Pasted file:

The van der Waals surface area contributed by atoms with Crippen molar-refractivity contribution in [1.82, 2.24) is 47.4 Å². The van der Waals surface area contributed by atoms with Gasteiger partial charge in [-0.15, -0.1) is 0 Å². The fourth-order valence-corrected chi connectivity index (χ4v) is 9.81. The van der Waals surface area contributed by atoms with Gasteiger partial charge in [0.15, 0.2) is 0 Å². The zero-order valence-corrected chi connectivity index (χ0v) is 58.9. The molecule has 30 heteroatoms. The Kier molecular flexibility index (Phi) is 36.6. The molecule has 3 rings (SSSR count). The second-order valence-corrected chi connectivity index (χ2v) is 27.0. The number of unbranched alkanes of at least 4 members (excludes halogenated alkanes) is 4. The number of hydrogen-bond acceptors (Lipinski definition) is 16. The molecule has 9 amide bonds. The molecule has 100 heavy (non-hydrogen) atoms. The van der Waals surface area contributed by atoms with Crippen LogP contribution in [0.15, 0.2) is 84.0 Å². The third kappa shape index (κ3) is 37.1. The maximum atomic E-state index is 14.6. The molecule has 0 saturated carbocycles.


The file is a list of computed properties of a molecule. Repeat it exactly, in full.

The van der Waals surface area contributed by atoms with Crippen molar-refractivity contribution in [1.82, 2.24) is 47.4 Å². The van der Waals surface area contributed by atoms with Gasteiger partial charge in [-0.15, -0.1) is 0 Å². The fourth-order valence-corrected chi connectivity index (χ4v) is 9.81. The van der Waals surface area contributed by atoms with Gasteiger partial charge in [0.15, 0.2) is 0 Å². The zero-order valence-corrected chi connectivity index (χ0v) is 58.9. The molecule has 30 heteroatoms. The Kier molecular flexibility index (Phi) is 36.6. The molecule has 3 rings (SSSR count). The second-order valence-corrected chi connectivity index (χ2v) is 27.0. The number of unbranched alkanes of at least 4 members (excludes halogenated alkanes) is 4. The number of hydrogen-bond acceptors (Lipinski definition) is 16. The molecule has 9 amide bonds. The molecule has 100 heavy (non-hydrogen) atoms. The van der Waals surface area contributed by atoms with Crippen LogP contribution in [0.15, 0.2) is 84.0 Å². The third kappa shape index (κ3) is 37.1. The maximum atomic E-state index is 14.6. The molecule has 0 saturated carbocycles.